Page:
Self-control. Peter tells us to supplement our faith with—among other things—self-control, which can be defined as temperance or discipline or abstinence. Although it is an admirable trait, few really want to obtain this one.  It indicates giving up things and restraining ourselves from giving in to things. I don’t believe I have ever heard a sermon about self-control. Solomon (a very wise man) wrote that “a man without self-control is like a city broken into and left without walls.”1  Hmm. 🤔 In other words, a man with no boundaries. That’s a dangerous man. 

Interestingly enough, self-control is really about liberation though, because creating boundaries ironically gives us freedom. For if we do not have control of our desires, they have control of us. In fact, we will be enslaved by them. 😦 Freedom is the ability to say no. But how do we access the power to say no? Paul tells us in his letter to the Galatians. He writes, “But I say, walk by the Spirit, and you will not gratify the desires of the flesh. For the desires of the flesh are against the Spirit, and the desires of the Spirit are against the flesh, for these are opposed to each other, to keep you from doing the things you want to do.”2 Hmm. 🤔 I’m a bit confused. Is the Spirit keeping us from doing the bad things we want to do or is the flesh keeping us from doing the good things we want to do? Perhaps both. After all, they “are opposed to each other.” At any rate, we do possess the power to resist the flesh. It is when we “walk by the Spirit.”

So, how do we do that? The Spirit, the holy Spirit of Jesus, lives in us and Paul gives us a list of the “fruit of the Spirit,” and included in that list is “self-control.”3 Self-control, then, is a fruit. As we allow the Holy Spirit to live more and more in us, this fruit begins to blossom and grow. And Jesus tells us how this happens, but let me warn you—his words are hard to hear! 😯 He says, “I am the vine; you are the branches.”4That sounds good, but there’s more. Listen carefully. “Every branch in me that does not bear fruit he takes away, and every branch that does bear fruit he prunes.”5So . . . let me see if I understand this correctly. If we do not bear fruit, we are cut off, and if we bear fruit we are cut down? 🤪 But pruning is the perfect analogy because there are several reasons to prune something. Pruning gets rid of dying branches, stimulates new growth, and revitalizes plants.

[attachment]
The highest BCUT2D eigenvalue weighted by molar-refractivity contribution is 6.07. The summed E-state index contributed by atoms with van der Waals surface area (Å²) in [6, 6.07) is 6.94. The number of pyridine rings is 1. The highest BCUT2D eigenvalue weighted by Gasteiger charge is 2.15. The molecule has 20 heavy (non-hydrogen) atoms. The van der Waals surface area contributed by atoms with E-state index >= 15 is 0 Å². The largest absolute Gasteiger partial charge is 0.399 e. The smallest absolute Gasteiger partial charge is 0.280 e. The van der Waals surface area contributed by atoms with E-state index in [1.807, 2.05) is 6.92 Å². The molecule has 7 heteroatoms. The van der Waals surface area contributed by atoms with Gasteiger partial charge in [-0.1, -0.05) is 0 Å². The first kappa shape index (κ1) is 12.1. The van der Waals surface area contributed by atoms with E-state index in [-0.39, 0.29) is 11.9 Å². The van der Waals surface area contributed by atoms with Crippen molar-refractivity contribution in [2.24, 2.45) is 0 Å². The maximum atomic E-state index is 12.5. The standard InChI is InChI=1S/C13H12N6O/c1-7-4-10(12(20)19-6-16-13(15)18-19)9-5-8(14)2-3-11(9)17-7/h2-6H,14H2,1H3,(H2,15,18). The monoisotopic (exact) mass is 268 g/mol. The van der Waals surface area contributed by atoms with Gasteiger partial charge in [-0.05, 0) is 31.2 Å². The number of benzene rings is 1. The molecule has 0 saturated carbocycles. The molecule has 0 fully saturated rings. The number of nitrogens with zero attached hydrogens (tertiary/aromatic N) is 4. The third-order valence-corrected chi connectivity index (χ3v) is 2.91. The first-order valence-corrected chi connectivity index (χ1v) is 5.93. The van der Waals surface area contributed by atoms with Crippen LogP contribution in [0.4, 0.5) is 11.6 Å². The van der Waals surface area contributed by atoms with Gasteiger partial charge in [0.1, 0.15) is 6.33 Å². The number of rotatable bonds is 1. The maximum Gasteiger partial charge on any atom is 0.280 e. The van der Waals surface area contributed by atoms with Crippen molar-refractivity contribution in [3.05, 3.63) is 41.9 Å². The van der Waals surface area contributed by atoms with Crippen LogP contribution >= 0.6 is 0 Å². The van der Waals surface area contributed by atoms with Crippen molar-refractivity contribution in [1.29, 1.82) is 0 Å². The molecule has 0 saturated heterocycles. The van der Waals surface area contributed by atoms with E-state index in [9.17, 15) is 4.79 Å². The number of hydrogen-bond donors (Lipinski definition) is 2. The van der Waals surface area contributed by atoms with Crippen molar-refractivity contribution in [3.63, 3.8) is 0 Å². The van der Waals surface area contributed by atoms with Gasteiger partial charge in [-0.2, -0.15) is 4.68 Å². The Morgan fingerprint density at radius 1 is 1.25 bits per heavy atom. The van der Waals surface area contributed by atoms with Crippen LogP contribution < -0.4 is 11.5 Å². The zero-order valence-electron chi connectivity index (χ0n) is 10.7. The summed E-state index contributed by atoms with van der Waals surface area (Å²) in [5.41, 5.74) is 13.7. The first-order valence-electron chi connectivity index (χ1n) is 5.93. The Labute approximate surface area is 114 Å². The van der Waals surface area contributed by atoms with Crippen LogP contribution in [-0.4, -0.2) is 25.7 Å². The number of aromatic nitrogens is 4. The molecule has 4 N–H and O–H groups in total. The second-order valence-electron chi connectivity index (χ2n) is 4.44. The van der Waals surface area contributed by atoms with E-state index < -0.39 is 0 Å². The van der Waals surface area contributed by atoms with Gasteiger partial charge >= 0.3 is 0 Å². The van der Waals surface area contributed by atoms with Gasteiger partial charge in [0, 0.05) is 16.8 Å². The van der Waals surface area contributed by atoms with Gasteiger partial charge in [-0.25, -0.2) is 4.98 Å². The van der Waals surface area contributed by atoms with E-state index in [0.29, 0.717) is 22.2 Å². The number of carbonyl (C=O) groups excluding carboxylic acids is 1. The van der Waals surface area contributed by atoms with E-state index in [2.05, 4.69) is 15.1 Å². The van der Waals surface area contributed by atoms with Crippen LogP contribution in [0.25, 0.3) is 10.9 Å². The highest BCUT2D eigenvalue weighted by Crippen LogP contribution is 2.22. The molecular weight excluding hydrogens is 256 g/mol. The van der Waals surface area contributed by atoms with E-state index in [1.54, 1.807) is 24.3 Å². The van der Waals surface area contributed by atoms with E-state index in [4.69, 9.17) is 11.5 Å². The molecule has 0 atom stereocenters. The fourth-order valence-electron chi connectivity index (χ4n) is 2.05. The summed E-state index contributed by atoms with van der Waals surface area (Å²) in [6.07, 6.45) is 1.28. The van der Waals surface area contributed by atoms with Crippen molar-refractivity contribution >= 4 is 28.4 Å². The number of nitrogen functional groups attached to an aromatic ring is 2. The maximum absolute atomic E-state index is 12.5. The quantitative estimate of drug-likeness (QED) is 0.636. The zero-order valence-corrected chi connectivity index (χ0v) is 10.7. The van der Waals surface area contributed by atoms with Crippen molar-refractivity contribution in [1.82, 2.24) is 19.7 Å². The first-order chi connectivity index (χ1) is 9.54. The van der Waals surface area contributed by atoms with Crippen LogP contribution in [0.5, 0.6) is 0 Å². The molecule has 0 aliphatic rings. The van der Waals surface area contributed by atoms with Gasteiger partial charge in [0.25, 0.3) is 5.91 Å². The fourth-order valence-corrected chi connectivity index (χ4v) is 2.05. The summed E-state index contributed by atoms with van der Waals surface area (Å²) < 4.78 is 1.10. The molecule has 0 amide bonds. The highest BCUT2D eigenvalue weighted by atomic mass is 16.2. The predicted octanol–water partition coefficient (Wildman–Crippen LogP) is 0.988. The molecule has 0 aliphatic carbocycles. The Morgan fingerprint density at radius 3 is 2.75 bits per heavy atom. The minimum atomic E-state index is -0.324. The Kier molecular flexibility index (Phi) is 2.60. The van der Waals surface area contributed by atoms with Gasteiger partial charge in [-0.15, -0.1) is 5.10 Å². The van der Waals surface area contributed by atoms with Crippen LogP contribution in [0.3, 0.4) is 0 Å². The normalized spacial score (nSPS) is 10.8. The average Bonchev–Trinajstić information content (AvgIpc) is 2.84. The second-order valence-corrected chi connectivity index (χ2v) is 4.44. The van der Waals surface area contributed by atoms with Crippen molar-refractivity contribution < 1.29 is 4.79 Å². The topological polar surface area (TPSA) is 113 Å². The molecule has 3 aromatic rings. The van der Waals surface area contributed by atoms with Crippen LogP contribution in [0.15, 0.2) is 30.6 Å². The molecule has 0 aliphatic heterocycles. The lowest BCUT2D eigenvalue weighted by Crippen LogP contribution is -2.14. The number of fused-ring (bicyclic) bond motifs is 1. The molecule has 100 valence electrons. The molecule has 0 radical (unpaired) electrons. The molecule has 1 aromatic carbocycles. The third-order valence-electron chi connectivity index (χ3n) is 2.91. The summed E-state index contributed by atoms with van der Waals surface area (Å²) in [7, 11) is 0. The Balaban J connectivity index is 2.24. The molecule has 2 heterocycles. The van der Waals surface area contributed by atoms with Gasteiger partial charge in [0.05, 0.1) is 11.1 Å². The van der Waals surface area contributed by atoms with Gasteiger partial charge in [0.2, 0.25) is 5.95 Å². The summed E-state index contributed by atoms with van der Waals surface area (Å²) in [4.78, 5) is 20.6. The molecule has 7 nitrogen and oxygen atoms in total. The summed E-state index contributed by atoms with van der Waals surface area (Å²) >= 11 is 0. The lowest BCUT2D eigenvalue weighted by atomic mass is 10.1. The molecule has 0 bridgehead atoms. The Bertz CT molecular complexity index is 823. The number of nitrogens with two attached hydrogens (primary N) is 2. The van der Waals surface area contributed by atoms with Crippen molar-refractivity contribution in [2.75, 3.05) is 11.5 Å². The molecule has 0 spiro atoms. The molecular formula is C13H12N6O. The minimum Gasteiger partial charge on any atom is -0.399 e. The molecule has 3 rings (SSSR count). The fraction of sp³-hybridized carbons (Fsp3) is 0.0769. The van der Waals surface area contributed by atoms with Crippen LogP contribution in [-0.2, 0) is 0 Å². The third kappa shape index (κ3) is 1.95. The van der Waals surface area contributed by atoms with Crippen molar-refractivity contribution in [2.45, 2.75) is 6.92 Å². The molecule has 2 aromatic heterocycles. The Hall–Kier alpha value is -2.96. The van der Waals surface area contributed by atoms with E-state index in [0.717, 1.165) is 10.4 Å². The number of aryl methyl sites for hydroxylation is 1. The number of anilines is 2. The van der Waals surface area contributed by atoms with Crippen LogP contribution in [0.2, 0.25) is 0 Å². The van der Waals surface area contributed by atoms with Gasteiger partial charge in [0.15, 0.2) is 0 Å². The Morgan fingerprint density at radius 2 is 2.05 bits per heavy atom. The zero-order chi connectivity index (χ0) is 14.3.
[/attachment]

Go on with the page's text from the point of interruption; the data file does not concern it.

Growing in Christ is a process and sometimes we will not understand why it hurts so much, but it is always so that we “may bear more fruit.”5  And his promise is this: “Whoever abides in me and I in him, he it is that bears much fruit, for apart from me you can do nothing.”4  Which brings us back to self-control. We cannot have self-control without the help of the Spirit. It might be the hardest of the things to manage on Peter’s list. You see, if we lose control of ourselves—our tongues (our temper and our language), our bodies (our lust for immoral things and food and drink), even our minds (our attitudes and our judgment)—we not only are miserable and enslaved—we jeopardize our testimony.

The key, then, is to abide in Christ. We are to immerse ourselves in his Word and “walk by his Spirit”6 by praying through our days. His presence and his power are enough. When Paul was struggling, he prayed to God for relief and God’s answer was this: “My grace is sufficient for you, for my power is made perfect in weakness.”7  So, when we recognize, admit, and confess our weaknesses (like our inability to control our desires), we can rest assured that God’s power will rescue us. And here’s the best part. Jesus said, “If you abide in me, and my words abide in you, ask whatever you wish, and it will be done for you.”8  We serve a wonderful God. 🙂

1Proverbs 25:28    2Galatians 5:16-17    3Galatians 5:22    4John 15:5    5John 15:2    6Galatians 5:16    72 Corinthians 12:9    8John 15:7

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